A Bit on Pistols and Rifles

submitted by: Alva Leon Matheson

Around 1965 my tealeaves said I would wind up in combat in Vietnam. Pulling alert in the F-101B loaded with nuclear weapons required that I wear a pistol, and the squadron commander permitted personal pistols. The time seemed right to buy one. I was not satisfied with revolvers because I wanted to be able to reload quickly, my theory being that actually shooting a bad guy on the ground would likely anger his buddies, but being able to hold a few of them off a bit while help was on the way might be really useful. I also wanted to be able to get a round off quickly (as when surprised while slithering through the jungle) without carrying the gun with hammer cocked or having to worry about a safety catch. The then new S&W Model 39 double action semi-automatic seemed just the answer, and I bought one. I later learned the Air Force was issuing the same pistol to its generals, while the Army still issued a silly little hammerless single action .38 auto like the one in the movie where Patton shot back at strafing Ju-88s.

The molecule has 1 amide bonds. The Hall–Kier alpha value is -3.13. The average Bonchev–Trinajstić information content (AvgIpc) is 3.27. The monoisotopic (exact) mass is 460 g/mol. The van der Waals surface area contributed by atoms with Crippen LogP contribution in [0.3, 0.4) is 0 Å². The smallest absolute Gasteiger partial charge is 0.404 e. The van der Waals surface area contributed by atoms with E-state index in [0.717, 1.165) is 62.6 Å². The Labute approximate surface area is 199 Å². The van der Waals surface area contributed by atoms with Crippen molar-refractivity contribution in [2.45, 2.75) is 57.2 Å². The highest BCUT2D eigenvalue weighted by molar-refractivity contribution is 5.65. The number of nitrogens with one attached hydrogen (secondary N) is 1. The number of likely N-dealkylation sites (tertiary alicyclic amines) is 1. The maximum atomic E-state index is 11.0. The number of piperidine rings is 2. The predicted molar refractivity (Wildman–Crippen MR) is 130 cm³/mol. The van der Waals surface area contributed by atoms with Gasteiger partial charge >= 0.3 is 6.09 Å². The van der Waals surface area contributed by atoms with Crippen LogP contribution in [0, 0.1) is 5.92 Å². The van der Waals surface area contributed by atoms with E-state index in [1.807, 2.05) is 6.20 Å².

In 1969 the problem arose as to how I would get my pistol to Vietnam and back. I heard that getting it over would be no problem but getting it back (War trophy? Stolen? Etc.) would. Also, carrying ammunition either way was a no-no. So I declared the gun on my customs form for entry, and the MP at customs at Tan Son Nhut didn’t even notice. I called his attention to it and asked him to document its entry so I could get it home.
“You’ll have to report the gun to your commander, and he won’t let you carry it over here,” he said.
“I’m a forward air controller,” I said.
“Oh,” he said, “Maybe they will. What will you do for ammunition?”
“Some special forces camp,” I said.
“Wait one,” he said, and rummaged under the counter and came up with two boxes of 9 mm ammo and gave them to me.
I never asked and nobody ever questioned the pistol in Vietnam, Laos or Thailand. I still have it and some of the ammo.
An aside on firearms philosophy, I was an experienced rifleman completely aware of the importance of zeroing the sights, yet I never bothered to zero the CAR-15 I carried as a Raven. I didn’t want to kill some guy whose buddies were going to scarf me up anyway, but I did want to be able to hold them off a bit. What I did was load all my magazines with every third round a tracer, figuring they would add to the suppressive effect and would also be useful when firing out the window of the O-1. They were.